A refined set of GHG inventory guidelines for 2019
All national greenhouse gas (GHG) inventory compilers need to follow a set of guidelines that are written by the Intergovernmental Panel on Climate Change (IPCC) and adopted for international use by the United Nations Framework Convention on Climate Change (UNFCCC).
This ensures that GHG inventories from different countries are compatible with each other and in combination provide an estimate of global GHG emissions, to help underpin research and development of scientific understanding and the testing of climate models.
The IPCC is now refining the current set of GHG inventory guidelines, which were completed in 2006. To refine the guidelines, the IPCC has invited approximately 200 internationally recognised experts from a wide range of countries to collaborate, in a process that aims to finalise refined guidance for approval by the IPCC by mid-2019.
Ricardo’s emission inventory experts John Watterson and Glen Thistlethwaite are among those who have been invited to take part in this once-in-a-decade event. John is working on part of the energy sector as a Lead Author and Glen on the industry sector as a Review Editor.
The work will ensure the scientific validity of the 2006 IPCC guidelines, and consider scientific and other technical advances that have matured sufficiently since 2006. It will provide supplementary methodologies for sources or sinks of GHGs. However, this will only be where there are gaps in the existing guidelines, where new technologies and production processes have emerged requiring elaborated methodologies, or for sources or sinks that are not well covered by the 2006 IPCC guidelines. It will provide additional or alternative up-to-date information and guidance for inventory compilers, including new methods and updated emission factors for many sources.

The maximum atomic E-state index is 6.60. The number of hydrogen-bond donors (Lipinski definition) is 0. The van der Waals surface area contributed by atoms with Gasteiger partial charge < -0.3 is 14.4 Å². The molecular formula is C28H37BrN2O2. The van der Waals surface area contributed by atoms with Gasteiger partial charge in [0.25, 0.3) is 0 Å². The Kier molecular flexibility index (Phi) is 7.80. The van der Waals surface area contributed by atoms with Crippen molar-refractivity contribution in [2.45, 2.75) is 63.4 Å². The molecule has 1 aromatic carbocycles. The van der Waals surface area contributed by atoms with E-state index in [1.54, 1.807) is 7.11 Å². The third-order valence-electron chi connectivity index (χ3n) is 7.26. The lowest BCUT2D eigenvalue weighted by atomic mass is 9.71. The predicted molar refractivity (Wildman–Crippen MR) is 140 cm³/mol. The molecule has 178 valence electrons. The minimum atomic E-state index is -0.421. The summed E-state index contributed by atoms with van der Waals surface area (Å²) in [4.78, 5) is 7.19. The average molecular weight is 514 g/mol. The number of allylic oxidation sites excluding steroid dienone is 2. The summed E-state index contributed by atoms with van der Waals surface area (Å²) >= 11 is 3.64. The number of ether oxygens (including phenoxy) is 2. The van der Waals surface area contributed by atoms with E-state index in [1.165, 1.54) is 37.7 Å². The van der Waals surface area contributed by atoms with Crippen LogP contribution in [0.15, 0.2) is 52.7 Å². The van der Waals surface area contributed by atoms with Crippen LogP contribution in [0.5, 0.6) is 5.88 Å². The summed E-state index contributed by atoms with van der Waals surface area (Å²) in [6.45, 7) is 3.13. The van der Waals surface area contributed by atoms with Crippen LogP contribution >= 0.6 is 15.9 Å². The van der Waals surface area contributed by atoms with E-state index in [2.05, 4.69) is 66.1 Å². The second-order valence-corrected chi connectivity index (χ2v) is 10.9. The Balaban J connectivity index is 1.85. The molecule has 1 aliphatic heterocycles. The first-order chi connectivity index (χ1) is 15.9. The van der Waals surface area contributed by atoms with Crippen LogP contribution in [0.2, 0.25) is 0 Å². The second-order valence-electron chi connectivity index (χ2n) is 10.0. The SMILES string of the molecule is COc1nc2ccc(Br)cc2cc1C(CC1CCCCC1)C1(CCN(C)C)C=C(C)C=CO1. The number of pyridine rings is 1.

The experts are grouped by sector; for example all the energy experts are working as a team. Cross-sectoral work between these teams also ensures that the guidelines are coherent and internally consistent, for example the energy team will work with the forestry team on issues of biomass combustion.
There are a series of meetings as part of the work. These are deliberately hosted at different locations around the world to help spread the travel burden fairly and to offer countries the opportunity to host IPCC meetings. The current meeting is in Cairns, Australia. Skype conferencing technology will be used, but the face-to-face group meetings offer the opportunity to interact with a wide set of sectoral experts in a way that teleconferencing does not.
The result of the many hours of work, which every government will have the opportunity to review, will be an IPCC Methodology Report – the ‘2019 Refinement to the 2006 IPCC Guidelines for National Greenhouse Gas Inventories’. This will mean the world will have a refined set of GHG inventory guidelines for use over the next 10 years, to help develop a more complete and accurate dataset that reflects current technologies and scientific knowledge. And that surely is a ‘good thing’.
Once finalised, the Refined Guidelines will need to be adopted for national inventory reporting. We anticipate that the Guidelines will help to inform scope, methods and emission factors used in a range of national, sub-national, city-level, organisational and corporate reporting mechanisms. Ricardo is keen to see how work in this area develops and looks forward to the possibility of working with government and industry further to help interpret the impacts of the Guidelines.
To find out more about GHG inventories and Ricardo’s work in this area, please visit https://ee.ricardo.com/climate-change/greenhouse-gas-inventories